Today the November breezes whipped around me as I walked to my car. I stopped, caught my breath and remembered my dad, and that cold November day when he passed away. I was sad for a moment at the thought of losing him, and that sadness comes and goes.
Every memory seems to have a place in my heart, and even when I feel the loss of my dad, I am reminded that even in the losses there are blessings. Like the feeling of finally forgiving my dad for not being the dad I needed.
And like the leaves dancing on the wind, the forgiveness dances in my heart. I guess there’s a lot to be thankful for.

Posted by Trish Berg 4:48 AM 0 comments  



The Many Hats I Wear



                If you have ever take the time to ponder the many unique hats you wear as a woman, as a mom, it is overwhelming , and quite impressive. We play many roles in the lives of our family and friends, in our jobs and in our communities. Most of the time we put ourselves at the very bottom of our list. We take care of everyone else around us. We worry about them. We feed, clothe and care for all those whom we love and yet we don’t take very good care of ourselves. It’s both a burden and a blessing to to be a woman and to wear all of these hats, and it is truly a part of who we are.
                We wear a nurse’s cap. When anyone in our family is sick, we pull out the thermometer, kiss their forehead and get out the Tylenol. We starve fevers and feed colds with warm soup. We call in sick to work to care for a sick child and run kids to and from the doctor’s office only to be told that it’s a virus, and we will have to suffer through.
We wear a baseball cap. If you have children who play sports, you have become their biggest fan, we sit in football bleachers, baseball stands and on the side of soccer fields. We cheer louder than any other mom in the stands and are there to dry the tears when the game is lost or the injuries are big.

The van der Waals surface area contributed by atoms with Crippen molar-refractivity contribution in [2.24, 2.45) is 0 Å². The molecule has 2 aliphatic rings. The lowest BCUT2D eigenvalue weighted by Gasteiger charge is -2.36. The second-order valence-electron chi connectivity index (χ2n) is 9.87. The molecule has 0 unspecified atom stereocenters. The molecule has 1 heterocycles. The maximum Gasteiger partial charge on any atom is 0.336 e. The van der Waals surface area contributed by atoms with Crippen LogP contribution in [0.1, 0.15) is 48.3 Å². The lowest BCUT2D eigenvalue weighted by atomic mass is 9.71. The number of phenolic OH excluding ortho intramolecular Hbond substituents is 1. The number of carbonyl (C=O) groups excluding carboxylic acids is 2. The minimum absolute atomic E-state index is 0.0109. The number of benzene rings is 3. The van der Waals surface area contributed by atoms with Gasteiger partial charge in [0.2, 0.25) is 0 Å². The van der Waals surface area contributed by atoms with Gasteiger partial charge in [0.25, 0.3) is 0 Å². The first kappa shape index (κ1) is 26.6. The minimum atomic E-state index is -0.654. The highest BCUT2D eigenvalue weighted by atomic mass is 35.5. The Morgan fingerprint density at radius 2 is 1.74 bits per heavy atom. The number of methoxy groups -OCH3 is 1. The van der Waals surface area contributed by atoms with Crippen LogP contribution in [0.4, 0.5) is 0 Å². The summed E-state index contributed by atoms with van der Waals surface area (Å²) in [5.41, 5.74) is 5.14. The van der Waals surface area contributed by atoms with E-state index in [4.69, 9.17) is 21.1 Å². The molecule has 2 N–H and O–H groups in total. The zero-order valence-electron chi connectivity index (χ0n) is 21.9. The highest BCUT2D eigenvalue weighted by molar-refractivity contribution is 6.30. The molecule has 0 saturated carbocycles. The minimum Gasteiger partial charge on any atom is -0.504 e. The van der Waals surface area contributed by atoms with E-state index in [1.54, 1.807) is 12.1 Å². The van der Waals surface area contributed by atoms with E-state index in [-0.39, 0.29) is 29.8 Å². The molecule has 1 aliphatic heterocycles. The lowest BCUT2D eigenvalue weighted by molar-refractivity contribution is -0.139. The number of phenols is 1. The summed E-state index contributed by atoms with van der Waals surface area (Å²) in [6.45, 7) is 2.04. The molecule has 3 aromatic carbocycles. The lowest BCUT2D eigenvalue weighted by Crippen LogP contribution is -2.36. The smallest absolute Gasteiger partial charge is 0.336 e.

We wear a bus driver’s hat. We spend countless hours driving our children to and from school, practice and lessons. We wait in parking lots for them to be done only to drive home a friend or two.
We wear a professor’s mortar board. We help our children learn Latin words, how to speak French, how to solve the algebraic equation and the history of the Peloponnesian War. We turn milk cartons into armadillos, create posters about alligators and study the quadratic equation. All before our second cup of coffee.
We wear a chef’s hat. We shop, plan and cook meals every day of the week. We make sure there is cereal for breakfast, preferably Lucky Charms. We plan packed lunches from deli to crackers and fruit snacks. We plan suppers in the crockpot and casseroles in the oven, and we feed anyone and everyone who walks through our front door. We serve dinner to the ungrateful crowd who quietly whispers, “Is this all that we have for supper?” And we try not to throw the mashed potatoes at their face.
We wear a Sherlock Holmes hat. We investigate crimes big and small, and try to discover the whodunit of every mystery in our homes. Who ate the last cookie? Who left the wet towels on the floor? Who took their sister’s earrings without permission? Who spilled the milk?
We wear a maid’s cap. We clean, and clean and clean some more. We pick up Cheerios and Goldfish crackers form the kitchen floor and dirty socks from the carpet. We make beds, wash laundry and Windex windows.
It’s no wonder we get so tired and no mystery why we have no time to take care of ourselves. I am not complaining, and I am sorry if it comes across that way. I love my life, I love my family, and I am blessed more than I am burdened by every hat that I wear.
That said, I think I need another cup of coffee as I find my hat for today.



Posted by Trish Berg 5:00 AM 1 comments  



A Few of Autumn's Blessings



                Autumn is hands down my favorite season of all. I love the cool breezes, pulling out my turtlenecks and sweaters to wear and making popcorn on the stove top and hot cocoa with marshmallows. In the fall, I love making Chex Mix and homemade granola, decorating our home with pumpkins, jack-o-lanterns and autumn colors.
 Autumn brings out the best in me. The changing colors and early sunsets make for shorter days and enjoying a longer night’s sleep. Not that I get to sleep in, mind you. I just want to sleep in more.
One cold November, about ten years back, I decided to take the kids on a hike in the woods. I know, I know, that is way out for character for me. But the autumn breezes were calling my name and Mike was grading papers (a never ending job for teachers). So out we went into the great unknown.